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Porsche 917

Chapter 4

The birth of a legend Although there were rumours circulating about a largePorschesportscarbeingconstructed,theproject had been kept a closely guarded secret and there was no concrete evidence of such a car until the wraps were taken off the 917 at the Geneva Motor Show on 12 March 1969. The Geneva display model was painted in white with green livery on the front end of the car. An informative pamphlet quoted a retail price of DM140,000 (or approx. £16,000). The assembled press, stunned by the unveiling, realised that they had just witnessed the birth of a u The Geneva Motor Show, 12 March 1969, and the Porsche 917 has just been unveiled. Ferdinand Piëch (right) and Porsche racing driver Gerhard Mitter (left) discuss some of the finer points of the new race car. Two months after the Geneva Show, in May 1969, Mitter won the Targa Florio in a Porsche 908, but he was sadly killed while practising for a Formula 2 race at the Nürburgring in August of the same year, aged just 33 years. (Porsche-Werkfoto)

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new class of racer, but there was still a lot of ground to cover before the 917 could actually race at Le Mans. In reality Porsche had done the unthinkable – in the space of eight months, the racing department had performed the impossible task of creating an all-new race car with a brand new engine configuration. The FIA, and Porsche’s rivals for that matter, would now experience at first hand the whirlwind of ingenuity and determination created by Piëch’s team.


The birth of a legend

p u q These photographs show the Porsche 917 on display at the Geneva Motor Show in 1969. This was the first 917 produced and carried the chassis number 917 001. (LAT)

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Porsche 917

p Le Mans 24 Hours, 14/15 June 1969. The Elford/Attwood car approaches the pit straight for another lap. (LAT)

q Le Mans 24 Hours, 14/15 June 1969. Vic Elford and Richard Attwood qualified second on the grid (147mph average) and agreed to take it easy and utilise the 917’s 30mph straight line speed advantage. They led until Sunday morning when gearbox problems forced them to retire. (LAT)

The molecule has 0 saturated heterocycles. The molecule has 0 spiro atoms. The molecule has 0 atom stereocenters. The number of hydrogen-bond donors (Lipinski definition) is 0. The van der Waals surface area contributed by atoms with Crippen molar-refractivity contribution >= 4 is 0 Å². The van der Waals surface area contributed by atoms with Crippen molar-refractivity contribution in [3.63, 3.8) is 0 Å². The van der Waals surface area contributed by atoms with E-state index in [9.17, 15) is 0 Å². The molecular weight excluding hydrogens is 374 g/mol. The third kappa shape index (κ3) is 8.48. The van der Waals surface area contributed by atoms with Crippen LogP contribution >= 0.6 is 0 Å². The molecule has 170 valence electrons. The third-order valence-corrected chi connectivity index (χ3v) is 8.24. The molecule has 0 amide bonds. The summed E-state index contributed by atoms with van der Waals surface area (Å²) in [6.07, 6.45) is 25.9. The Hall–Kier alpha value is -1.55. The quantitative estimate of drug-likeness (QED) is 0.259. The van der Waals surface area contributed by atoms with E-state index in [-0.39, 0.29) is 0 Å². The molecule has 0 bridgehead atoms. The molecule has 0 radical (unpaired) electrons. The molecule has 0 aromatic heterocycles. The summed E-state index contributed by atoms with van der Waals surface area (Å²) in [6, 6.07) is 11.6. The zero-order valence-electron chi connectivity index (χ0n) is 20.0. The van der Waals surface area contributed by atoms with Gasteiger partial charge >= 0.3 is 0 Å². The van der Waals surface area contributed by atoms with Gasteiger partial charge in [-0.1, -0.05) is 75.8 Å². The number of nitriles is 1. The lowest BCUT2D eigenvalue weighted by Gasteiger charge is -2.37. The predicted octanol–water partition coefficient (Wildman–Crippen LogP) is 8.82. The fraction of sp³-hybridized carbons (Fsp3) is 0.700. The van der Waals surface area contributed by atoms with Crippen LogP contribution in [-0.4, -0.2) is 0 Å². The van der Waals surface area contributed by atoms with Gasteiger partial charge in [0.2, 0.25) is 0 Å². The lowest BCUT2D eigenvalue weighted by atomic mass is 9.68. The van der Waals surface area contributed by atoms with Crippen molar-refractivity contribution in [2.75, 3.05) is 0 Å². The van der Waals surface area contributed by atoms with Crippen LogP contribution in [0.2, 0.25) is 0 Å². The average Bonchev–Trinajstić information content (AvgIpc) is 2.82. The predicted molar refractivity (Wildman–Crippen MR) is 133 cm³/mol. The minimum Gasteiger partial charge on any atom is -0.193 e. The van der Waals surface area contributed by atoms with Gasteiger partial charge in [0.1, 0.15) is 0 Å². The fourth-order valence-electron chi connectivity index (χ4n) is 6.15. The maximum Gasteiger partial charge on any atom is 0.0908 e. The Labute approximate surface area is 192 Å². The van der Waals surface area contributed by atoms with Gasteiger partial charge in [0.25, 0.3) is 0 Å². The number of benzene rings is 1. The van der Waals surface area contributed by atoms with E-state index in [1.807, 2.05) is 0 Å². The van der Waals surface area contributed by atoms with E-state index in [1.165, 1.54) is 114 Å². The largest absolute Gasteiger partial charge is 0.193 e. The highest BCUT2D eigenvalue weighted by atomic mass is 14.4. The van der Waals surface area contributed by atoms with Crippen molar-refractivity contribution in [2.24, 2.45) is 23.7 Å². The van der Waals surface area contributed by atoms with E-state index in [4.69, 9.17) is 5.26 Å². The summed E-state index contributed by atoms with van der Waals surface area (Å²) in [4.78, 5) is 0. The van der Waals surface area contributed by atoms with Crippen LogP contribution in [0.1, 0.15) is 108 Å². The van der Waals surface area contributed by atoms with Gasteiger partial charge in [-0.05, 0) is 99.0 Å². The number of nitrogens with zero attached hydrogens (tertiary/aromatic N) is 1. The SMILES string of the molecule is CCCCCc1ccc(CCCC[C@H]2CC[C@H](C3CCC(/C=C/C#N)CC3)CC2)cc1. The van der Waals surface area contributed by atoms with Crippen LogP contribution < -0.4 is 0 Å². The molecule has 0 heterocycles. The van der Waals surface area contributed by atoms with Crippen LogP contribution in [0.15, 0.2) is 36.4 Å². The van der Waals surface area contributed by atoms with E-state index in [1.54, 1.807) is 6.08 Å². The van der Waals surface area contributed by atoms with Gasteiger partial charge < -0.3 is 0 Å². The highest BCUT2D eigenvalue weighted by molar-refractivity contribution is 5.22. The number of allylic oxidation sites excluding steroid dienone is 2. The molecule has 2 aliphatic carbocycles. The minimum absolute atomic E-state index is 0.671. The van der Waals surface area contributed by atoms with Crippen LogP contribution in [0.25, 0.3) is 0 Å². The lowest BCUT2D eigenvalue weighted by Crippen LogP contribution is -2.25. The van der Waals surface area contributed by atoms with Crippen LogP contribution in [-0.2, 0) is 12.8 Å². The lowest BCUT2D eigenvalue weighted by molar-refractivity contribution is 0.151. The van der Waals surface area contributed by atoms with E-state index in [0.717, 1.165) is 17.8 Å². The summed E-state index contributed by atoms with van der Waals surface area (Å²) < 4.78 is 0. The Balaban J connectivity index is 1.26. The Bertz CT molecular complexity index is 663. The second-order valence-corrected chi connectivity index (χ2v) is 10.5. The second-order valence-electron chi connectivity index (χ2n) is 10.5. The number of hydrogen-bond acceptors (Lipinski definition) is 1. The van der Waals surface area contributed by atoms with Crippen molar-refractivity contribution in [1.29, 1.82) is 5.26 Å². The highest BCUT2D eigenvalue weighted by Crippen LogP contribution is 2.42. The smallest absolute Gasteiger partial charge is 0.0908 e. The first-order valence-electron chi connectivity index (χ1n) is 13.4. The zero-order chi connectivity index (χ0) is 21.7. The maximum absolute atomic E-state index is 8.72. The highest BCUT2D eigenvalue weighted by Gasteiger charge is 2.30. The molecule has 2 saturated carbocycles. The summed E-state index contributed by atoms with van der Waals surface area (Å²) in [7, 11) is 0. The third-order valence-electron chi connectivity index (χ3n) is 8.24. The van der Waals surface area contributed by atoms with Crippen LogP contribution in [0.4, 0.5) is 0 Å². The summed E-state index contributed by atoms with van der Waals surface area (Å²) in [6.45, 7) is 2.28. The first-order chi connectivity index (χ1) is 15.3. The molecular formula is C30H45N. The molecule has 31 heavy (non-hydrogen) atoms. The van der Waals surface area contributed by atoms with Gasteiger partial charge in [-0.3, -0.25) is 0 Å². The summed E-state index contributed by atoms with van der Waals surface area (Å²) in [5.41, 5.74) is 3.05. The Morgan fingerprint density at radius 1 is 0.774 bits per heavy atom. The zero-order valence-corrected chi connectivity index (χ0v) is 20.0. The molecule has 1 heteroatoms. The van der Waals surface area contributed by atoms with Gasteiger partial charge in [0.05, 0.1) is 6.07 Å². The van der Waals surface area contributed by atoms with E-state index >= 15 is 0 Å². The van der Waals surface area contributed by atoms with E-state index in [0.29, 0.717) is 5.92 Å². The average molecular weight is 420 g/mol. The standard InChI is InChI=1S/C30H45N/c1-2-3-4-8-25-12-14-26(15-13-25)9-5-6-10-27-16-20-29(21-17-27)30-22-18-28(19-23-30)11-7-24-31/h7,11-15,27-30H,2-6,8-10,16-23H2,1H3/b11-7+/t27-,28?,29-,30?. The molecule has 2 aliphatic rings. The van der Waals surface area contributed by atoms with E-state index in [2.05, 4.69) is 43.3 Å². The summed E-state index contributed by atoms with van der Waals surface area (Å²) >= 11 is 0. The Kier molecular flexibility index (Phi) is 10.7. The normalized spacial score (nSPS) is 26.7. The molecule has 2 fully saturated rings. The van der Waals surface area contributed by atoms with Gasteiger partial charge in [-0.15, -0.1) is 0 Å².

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u Le Mans 24 Hours, 14/15 June 1969. The leading no. 12 Porsche 917 of Elford and Attwood enters the pits for a routine stop in the early evening light. The 917s easily had the heaviest fuel consumption of the whole field and so frequent stops were expected. Eager to be right there in the action to see how his creation was faring, Ferdinand Piëch holds the door open for Vic Elford during the driver swap, while Richard Attwood walks around the car on the left. Standing in front of the car and overseeing proceedings is Helmuth Bott (red Jacket), as mechanic Gerhard Küchle changes a wiper blade. Checking the back tyres on either side are two Dunlop technicians. (LAT)


International Championship for Manufacturers 1969

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Porsche 917

p Monza 1000kms, 25 April 1970. The no. 7 Porsche 917 (016) of Pedro Rodriguez and Leo Kinnunen pushes the no. 2 Ferrari of John Surtees and Peter Schetty hard during the Monza race. In this shot, the Porsche is quite literally under the rear wing of the Ferrari as these two great marques took and retook the lead from one another throughout the race. (LAT) t Monza 1000kms, 25 April 1970. The David Piper-entered 917 (010) driven by Tony Adamowicz (USA) and David Piper (GB) failed to finish the Monza race, citing gearbox problems on lap 55. (LAT) u Monza 1000kms, 25 April 1970. Another of the 917s that failed to finish was the no. 10 Porsche Salzburg car driven by Vic Elford (GB) and Kurt Ahrens (D). They retired from the race on lap 92 with suspension problems. (LAT)

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Championship for Manufacturers 1970

p Monza 1000kms, 25 April 1970. The no. 8 Siffert/Redman 917 swallows up its smaller sibling, the no. 53 Porsche 907 of AndrĂŠ Wicky (CH) and Mario Cabral (P), which finished 15th overall and first in the 2000cc class. Siffert and Redman finished 12th overall. (LAT)

u Monza 1000kms, 25 April 1970. Unfortunately the no. 8 Gulf 917 (009) of Jo Siffert and Brian Redman caught the barrier with the back of the car, damaging the rear suspension. A 20-minute repair ensued, dropping the car back somewhat and also causing it to run a bit slower, but it still finished in 12th place. (LAT)

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Porsche 917

p Le Mans 24 Hours, 13/14 June 1970. The spoils of war! Richard ‘Dickie’ Attwood, on the right, and Hans Herrmann wave to the crowds after their race win. Herrmann announced his retirement from motor sport immediately after winning the 1970 Le Mans 24-Hour race. (Michael Keyser) p ‘Racing is the ultimate test.’ Porsche were quick to use their victory at Le Mans with the 917 in their motor magazine advertising campaigns. Here the race winning no. 23 car is pictured alongside the regular 911 and 914 in this magazine advertisement mock-up. (Porsche-Werkfoto)

q Here, the 1970 Le Mans winner is used again to promote the other Porsche models. The statement in the advertisement says that the road cars have benefited from racing components ‘like the five-speed gearbox’ used in the 917. (Porsche-Werkfoto)